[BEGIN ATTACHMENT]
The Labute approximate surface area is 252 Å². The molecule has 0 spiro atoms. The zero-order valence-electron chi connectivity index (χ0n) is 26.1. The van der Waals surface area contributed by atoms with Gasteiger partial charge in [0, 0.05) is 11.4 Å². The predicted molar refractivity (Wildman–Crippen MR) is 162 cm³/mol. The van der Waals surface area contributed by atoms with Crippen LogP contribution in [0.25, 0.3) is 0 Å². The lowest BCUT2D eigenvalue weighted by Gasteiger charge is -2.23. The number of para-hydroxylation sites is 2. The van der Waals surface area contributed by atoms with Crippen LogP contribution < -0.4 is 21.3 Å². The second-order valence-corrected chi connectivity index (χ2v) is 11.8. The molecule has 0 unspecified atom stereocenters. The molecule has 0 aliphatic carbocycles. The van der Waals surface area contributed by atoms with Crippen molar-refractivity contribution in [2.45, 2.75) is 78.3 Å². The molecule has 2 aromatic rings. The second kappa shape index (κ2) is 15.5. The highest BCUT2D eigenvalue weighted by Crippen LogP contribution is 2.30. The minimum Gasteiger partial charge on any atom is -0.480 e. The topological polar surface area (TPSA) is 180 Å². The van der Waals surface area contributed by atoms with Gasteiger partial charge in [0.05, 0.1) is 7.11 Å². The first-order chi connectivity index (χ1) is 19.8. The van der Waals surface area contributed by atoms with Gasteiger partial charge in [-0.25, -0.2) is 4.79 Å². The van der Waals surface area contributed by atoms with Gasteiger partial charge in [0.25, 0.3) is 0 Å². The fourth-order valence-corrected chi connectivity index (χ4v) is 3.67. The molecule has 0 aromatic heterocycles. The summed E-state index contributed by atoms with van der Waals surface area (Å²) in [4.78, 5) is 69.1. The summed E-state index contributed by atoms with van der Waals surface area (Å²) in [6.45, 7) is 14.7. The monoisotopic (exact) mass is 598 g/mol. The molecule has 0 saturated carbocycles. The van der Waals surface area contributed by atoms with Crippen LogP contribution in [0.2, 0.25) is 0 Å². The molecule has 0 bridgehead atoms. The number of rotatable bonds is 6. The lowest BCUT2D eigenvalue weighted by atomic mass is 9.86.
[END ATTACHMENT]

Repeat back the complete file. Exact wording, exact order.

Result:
The Labute approximate surface area is 252 Å². The molecule has 0 spiro atoms. The zero-order valence-electron chi connectivity index (χ0n) is 26.1. The van der Waals surface area contributed by atoms with Gasteiger partial charge in [0, 0.05) is 11.4 Å². The predicted molar refractivity (Wildman–Crippen MR) is 162 cm³/mol. The van der Waals surface area contributed by atoms with Crippen LogP contribution in [0.25, 0.3) is 0 Å². The lowest BCUT2D eigenvalue weighted by Gasteiger charge is -2.23. The number of para-hydroxylation sites is 2. The van der Waals surface area contributed by atoms with Crippen LogP contribution < -0.4 is 21.3 Å². The second-order valence-corrected chi connectivity index (χ2v) is 11.8. The molecule has 0 unspecified atom stereocenters. The molecule has 0 aliphatic carbocycles. The van der Waals surface area contributed by atoms with Crippen molar-refractivity contribution in [2.45, 2.75) is 78.3 Å². The molecule has 2 aromatic rings. The second kappa shape index (κ2) is 15.5. The highest BCUT2D eigenvalue weighted by Crippen LogP contribution is 2.30. The minimum Gasteiger partial charge on any atom is -0.480 e. The topological polar surface area (TPSA) is 180 Å². The van der Waals surface area contributed by atoms with Gasteiger partial charge in [0.05, 0.1) is 7.11 Å². The first-order chi connectivity index (χ1) is 19.8. The van der Waals surface area contributed by atoms with Gasteiger partial charge in [-0.25, -0.2) is 4.79 Å². The van der Waals surface area contributed by atoms with Gasteiger partial charge in [0.25, 0.3) is 0 Å². The fourth-order valence-corrected chi connectivity index (χ4v) is 3.67. The molecule has 0 aromatic heterocycles. The summed E-state index contributed by atoms with van der Waals surface area (Å²) in [4.78, 5) is 69.1. The summed E-state index contributed by atoms with van der Waals surface area (Å²) in [6.45, 7) is 14.7. The monoisotopic (exact) mass is 598 g/mol. The molecule has 0 saturated carbocycles. The van der Waals surface area contributed by atoms with Crippen LogP contribution in [0.2, 0.25) is 0 Å². The molecule has 0 bridgehead atoms. The number of rotatable bonds is 6. The lowest BCUT2D eigenvalue weighted by atomic mass is 9.86.